You may have heard the term “ableism,” but you may not know exactly what it is, so what is ableism? This word has a simple meaning but complex implications for a person with a disability. Personally, I hate the term, but unfortunately, it’s necessary, and I have to respect its uses. Here’s what ableism is and how ableism feels to the disabled (one of which is me).
What Is Ableism?
But on top of that slap in the face, there is ableism.
Ableism is defined as:
discrimination or prejudice against individuals with disabilities.
And like with any type of discrimination, ableism lives in thoughts and actions. Ableism actions are pretty clear and often illegal when it comes to physical disabilities. For example, refusing to put in a ramp to make a building accessible to people with physical disabilities is an example of ableism (and is illegal). Ableist thoughts typically revolve around assuming that a person with a disability should be able to do whatever a person without a disability can do. An example of that would be assuming that a person with a learning disability (like dyslexia) could pick up information in the same way as those without a disability. In this case, ableism throws the binder at the person with the disability and says, “Do your job.” A person who respects the disabled knows that information sometimes needs to be represented differently for different people to learn effectively.
Ableism and Mental Illness Disability
And while likely, everyone with a disability encounters ableism from time to time, it tends to be rampant in the world of mental illness disability.
First of all, this is because many people don’t recognize even severe mental illnesses as disabilities. Most people think of mental illness as an illness that can be cured, or a character flaw that is the person’s fault, or something the individual could handle if they really wanted to. Of course, none of those things are true. And let’s be clear here, for many people, mental illness is a disability just like any other.
Just like with many disabilities, everything from major things like working for a living to tiny things like showering are dramatically impacted by my illness. Every day is impacted by my bipolar disorder disability. I am in no way exaggerating when I say that.
(For more on mental illness as a “real” disability, see here.)
What It Feels Like to See Mental Illness Disability-Related Ableism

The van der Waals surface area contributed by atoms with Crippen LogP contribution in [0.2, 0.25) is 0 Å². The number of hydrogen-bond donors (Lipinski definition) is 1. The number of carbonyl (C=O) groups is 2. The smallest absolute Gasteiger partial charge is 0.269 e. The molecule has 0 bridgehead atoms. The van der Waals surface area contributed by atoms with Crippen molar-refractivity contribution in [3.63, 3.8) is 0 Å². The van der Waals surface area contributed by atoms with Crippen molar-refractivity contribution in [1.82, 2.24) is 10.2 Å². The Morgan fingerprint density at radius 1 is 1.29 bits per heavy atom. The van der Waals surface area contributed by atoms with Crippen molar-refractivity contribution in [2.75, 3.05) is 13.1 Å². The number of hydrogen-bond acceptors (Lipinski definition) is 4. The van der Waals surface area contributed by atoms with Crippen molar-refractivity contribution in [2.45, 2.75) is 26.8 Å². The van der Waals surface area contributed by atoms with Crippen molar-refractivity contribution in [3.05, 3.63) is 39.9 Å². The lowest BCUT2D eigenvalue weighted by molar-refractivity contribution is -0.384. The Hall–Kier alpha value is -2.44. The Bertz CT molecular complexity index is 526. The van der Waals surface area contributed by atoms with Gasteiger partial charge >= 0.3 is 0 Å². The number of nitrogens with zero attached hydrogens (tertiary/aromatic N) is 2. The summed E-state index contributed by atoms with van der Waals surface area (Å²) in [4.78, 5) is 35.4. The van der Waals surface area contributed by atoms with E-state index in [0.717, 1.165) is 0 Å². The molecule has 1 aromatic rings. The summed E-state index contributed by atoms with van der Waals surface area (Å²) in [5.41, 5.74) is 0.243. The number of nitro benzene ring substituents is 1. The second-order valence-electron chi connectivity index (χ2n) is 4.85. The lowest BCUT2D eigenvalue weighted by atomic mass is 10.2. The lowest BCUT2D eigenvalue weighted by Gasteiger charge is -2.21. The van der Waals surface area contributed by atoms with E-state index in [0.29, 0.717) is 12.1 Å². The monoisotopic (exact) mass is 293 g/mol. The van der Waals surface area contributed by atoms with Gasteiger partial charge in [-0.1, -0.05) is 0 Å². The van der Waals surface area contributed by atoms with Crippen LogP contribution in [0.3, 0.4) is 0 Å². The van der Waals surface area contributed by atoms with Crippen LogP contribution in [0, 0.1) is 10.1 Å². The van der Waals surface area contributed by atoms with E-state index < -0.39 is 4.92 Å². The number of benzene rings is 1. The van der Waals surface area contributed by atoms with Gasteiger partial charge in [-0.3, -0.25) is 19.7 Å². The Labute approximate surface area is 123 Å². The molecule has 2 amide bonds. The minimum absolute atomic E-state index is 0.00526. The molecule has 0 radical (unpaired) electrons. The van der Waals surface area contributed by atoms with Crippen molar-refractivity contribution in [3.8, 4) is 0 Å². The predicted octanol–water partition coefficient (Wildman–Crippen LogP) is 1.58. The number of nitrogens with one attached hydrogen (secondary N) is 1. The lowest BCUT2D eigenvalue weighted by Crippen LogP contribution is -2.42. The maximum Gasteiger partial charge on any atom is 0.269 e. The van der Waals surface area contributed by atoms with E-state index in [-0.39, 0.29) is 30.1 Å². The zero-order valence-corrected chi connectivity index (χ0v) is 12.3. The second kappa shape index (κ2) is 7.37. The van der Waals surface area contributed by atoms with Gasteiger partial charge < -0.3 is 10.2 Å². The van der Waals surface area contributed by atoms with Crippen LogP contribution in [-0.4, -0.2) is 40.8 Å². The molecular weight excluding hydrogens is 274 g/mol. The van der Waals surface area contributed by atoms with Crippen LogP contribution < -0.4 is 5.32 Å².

As I said before, everyone with a disability sees ableism at some point, but when your disability is invisible, ableism crops up even more, often because people don’t know you are disabled. People don’t tend to take mental illness disabilities into account when they think and act — they tend to not even be considered.
For example, have you even read articles like, “The Secret to a Happy Workplace” or “Top 5 Ways to Increase Your Joy?” Those articles almost never mention mental illness. I would argue that in order to have a happy workplace you need to take into account disabilities like mental illnesses and I would also argue that mental health (at the very least) should be taken into consideration when one talks about joy. But this doesn’t tend to be the case. The publishers of those articles omit people like me — disabled people — from the conversation. This is ableism.
Ableism and Mental Illness in Everyday Life
Of course, ableism is sneaky and shows up in everyday life — even with people who are aware of my mental illness disability — all the time. For example, the idea that people shouldn’t have to take drugs is an ableist stance. You’re lucky if you don’t have to take drugs for your brain and your stance stating that simply shows how ignorant and prejudice you are when it comes to mental illness. The idea that people shouldn’t be admitted to hospitals without consent is ableist. It shows that you don’t understand what it is to have a break with reality and it shows that you’re privileged enough not to have to worry about it. And on and on. Things like health and welfare policies also tend to be rife with ableism.
The Low-Down on Ableism and Mental Illness Disabilities
Think of it this way: if you never have to think about your mental health because you’re wandering through life as a normal person, you are privileged and lucky not to have a disability. Much like I’m privileged and lucky not to have to take physical access into account due to a mobility limitation, you’re privileged and lucky if you don’t have to take your reactions and symptoms into account due to a neurological limitation.
I’m not the person that runs around and accuses people of ableism all the time, but it is, without a doubt, an issue, and the word itself does have a place in conversations around wellness. We deserve to have our neurological disabilities taken into account, just like any other disability. We deserve not to be subjected to ableism by people who are merely lucky enough to have healthy brains. We deserve to have our rights and needs acknowledged alongside everyone else’s. We are worthy and we are important and we deserve to be treated with the respect that ableism tends to rob us of.
Image by Nick Youngson CC BY-SA 3.0 Alpha Stock Images.